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Government

  • City of Pewee Valley officially starts fight against cell tower

     

    The city of Pewee Valley has taken its first step in the battle against a proposed cell tower.

    The city unanimously voted at its December meeting to “actively and rigorously oppose the location” of a wireless telecommunications facility, according to documents provided by the city attorney, John Singler.

    The tower would be constructed at 209 La Grange Road, behind the Salem Assembly of God church.

    “We are going to jump into the fight against this with both feet,” Pewee Valley Mayor Bob Rogers said.

  • Election 2014 filings Dec. 19

    Several candidates for local offices have filed their paperwork to run in the 2014 election. If you would like to see a photo printed in the Era of a candidate filing for office, please send a photo and a brief description to news@oldhamera.com.

  • Paul talks economic zones, health care during La Grange visit

     

    Standing in one of the wealthiest counties in Kentucky, U.S. Sen. Rand Paul pitched his latest policy initiative last week that aims to help impoverished areas pull themselves up by their bootstraps.

    Paul, a Republican who has expressed an interest in running for president in 2016, is promoting the idea of economic freedom zones for struggling cities and counties across the U.S.

    It’s an idea first proposed by former Congressman Jack Kemp, who also ran for president and vice president as a Republican, but slightly modified by Paul.

  • Election 2014 filings

    Several candidates for local offices have filed their paperwork to run in the 2014 election. If you would like to see a photo printed in the Era of a candidate filing for office, please send a photo and a brief description to news@oldhamera.com.

  • Litter pick up program a success

    The Litter Abatement Program was fully funded by the State of Kentucky through the Kentucky Department of Transportation.

    Oldham County received $70,020.71 for calendar year 2013. Oldham County hires non-profit groups based only in Oldham County to pick up litter along the community’s roadsides. They are paid a specific stipend if they collect all litter but can receive a higher stipend if they segregate recyclables (aluminum cans, whole glass bottles, and plastic bottles) from the litter into separate, marked bags.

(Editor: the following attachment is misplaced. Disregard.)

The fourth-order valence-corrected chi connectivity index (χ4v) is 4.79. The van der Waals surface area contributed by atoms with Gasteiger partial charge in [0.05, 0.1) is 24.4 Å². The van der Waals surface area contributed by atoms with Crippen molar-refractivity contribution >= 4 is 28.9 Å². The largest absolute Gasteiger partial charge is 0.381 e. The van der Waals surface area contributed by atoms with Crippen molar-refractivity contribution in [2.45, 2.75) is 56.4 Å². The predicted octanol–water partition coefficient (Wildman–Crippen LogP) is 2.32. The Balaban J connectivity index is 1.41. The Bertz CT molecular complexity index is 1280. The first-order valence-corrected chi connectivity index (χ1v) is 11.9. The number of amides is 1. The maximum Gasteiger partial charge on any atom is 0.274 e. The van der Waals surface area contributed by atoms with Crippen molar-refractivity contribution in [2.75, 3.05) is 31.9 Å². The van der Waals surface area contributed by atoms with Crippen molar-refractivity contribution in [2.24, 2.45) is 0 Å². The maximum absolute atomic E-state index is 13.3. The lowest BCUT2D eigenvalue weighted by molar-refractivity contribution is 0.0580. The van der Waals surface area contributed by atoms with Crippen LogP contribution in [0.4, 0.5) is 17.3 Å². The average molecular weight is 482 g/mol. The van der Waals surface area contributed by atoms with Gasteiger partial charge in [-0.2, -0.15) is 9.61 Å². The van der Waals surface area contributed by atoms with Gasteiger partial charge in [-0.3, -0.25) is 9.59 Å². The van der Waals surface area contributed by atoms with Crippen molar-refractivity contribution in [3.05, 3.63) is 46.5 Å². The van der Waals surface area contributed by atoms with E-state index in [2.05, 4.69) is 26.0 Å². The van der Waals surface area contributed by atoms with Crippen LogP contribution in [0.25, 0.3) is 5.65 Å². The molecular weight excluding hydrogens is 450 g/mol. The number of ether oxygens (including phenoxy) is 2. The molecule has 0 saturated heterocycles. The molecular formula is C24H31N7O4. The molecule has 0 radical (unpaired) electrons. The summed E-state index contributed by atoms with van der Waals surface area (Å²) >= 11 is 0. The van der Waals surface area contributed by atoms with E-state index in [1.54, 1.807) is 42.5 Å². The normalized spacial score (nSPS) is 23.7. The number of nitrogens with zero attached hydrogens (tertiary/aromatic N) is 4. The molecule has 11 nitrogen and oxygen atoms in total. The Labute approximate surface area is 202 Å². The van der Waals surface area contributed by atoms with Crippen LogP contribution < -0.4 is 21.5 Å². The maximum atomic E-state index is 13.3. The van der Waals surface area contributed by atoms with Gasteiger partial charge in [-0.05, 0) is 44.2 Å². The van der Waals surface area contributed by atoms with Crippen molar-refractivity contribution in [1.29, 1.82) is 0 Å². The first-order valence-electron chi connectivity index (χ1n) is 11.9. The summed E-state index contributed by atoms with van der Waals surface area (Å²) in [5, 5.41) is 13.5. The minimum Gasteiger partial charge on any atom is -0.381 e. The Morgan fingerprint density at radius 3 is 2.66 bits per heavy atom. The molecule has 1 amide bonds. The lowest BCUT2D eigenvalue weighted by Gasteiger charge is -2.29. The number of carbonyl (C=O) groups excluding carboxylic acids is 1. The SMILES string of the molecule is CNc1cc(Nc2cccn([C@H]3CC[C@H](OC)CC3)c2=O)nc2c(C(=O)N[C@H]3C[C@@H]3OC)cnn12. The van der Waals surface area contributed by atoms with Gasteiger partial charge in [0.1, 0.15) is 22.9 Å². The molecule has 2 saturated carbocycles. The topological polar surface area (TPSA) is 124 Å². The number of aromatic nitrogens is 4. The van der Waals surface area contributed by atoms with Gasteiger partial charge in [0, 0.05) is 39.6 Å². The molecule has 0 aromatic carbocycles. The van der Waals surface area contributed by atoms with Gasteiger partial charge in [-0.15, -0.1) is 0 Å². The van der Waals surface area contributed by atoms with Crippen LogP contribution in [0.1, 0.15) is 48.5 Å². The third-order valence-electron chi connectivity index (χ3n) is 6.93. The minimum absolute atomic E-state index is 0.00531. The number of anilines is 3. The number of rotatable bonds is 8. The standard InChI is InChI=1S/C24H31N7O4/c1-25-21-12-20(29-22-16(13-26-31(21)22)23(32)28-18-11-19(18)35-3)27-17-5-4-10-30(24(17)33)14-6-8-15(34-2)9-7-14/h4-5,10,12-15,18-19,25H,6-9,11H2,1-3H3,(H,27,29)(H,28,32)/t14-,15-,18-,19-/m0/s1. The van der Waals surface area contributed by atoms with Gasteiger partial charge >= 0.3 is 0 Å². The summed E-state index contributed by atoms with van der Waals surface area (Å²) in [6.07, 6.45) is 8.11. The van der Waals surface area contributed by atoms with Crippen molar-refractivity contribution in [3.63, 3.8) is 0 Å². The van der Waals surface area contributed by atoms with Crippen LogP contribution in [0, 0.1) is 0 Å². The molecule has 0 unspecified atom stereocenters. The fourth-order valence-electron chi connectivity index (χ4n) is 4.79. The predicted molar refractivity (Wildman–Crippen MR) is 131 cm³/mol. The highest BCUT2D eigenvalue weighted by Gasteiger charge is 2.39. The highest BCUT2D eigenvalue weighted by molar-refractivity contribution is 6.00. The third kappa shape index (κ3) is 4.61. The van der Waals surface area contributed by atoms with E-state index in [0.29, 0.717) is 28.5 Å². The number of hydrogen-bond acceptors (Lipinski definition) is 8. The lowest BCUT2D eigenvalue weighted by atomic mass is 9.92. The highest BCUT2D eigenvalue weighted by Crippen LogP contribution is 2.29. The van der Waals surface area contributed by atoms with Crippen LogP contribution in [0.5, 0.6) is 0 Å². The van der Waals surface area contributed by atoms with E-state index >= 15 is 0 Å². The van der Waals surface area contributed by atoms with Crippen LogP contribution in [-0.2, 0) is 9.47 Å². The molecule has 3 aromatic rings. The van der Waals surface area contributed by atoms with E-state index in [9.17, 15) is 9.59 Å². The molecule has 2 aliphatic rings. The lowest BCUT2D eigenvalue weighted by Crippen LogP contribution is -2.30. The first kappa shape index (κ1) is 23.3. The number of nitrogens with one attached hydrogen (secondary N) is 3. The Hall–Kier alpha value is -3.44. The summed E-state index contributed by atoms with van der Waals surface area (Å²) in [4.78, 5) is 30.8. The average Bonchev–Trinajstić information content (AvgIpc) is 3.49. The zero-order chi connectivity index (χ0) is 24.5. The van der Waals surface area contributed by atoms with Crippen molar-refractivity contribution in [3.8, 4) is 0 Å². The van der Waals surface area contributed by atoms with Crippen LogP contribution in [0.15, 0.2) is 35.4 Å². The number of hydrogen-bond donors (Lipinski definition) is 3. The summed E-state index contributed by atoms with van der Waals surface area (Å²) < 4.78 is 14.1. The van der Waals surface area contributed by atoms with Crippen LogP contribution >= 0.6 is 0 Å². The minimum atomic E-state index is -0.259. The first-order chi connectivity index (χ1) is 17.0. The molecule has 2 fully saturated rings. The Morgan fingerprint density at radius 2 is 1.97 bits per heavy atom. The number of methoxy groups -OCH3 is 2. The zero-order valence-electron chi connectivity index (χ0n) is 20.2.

• Fiscal Court approves comprehensive plan

     

    The Oldham County Fiscal Court has approved the latest edition of the county’s comprehensive plan, after rejecting a previous version in August.

    The newest version changes the most controversial part of the previous attempt, dealing with accessory dwelling units.

    The plan said the county should develop and adopt regulations for those units, called ADUs, rather than suggest they be allowed, as a previous version of the plan said.

    The new change was approved by the court, as was the plan as a whole, at its meeting on Tuesday.

  • La Grange honors former mayor

     

    The City of La Grange has renamed a road in honor of a former mayor.

    The city council unanimously approved creating L.T. Doty Lane, named after the mayor who served from 1958 to 1962.

    The street currently runs behind the All Aboard liquor store, as well as behind the Oldham Era offices. Doty Lane is bounded by West Washington, South First, West Adams and South Second streets.

  • Election 2014

    Several candidates for local offices have filed their paperwork to run in the 2014 election. If you would like to see a photo printed in the Era of a candidate filing for office, please send a photo and a brief description to news@oldhamera.com.

  • Congressman brings listening tour to Goshen, La Grange

    As Congress enjoys a Thanksgiving break, U.S. Congressman Thomas Massie spent part of his time in the western half of his district this week on a two-day listening tour.

    Massie, a Republican who represents Oldham County and most of northern Kentucky in Congress, made two stops in Oldham County, at the Goshen General Store and One Nineteen West Main in La Grange.

    At his Goshen stop, Massie fielded questions on the Affordable Care Act, the government shutdown, climate change and other federal issues.

  • BILLING ISSUE OVER SEWERS RESOLVED

    A double-billing issue affecting residents of the Willow Creek subdivision in Oldham County has reached a formal resolution.

    According to Oldham County Magistrate Bob Dye, whose district includes the Willow Creek Subdivision, the Metropolitan Sewer District (MSD) in Louisville has agreed to a process to stop their billing and provide refunds of up to two years to residents affected by the double billing.

    “It’s a conclusion,” Dye said. “It solves a problem. As people are aware, Willow Creek is unusual.”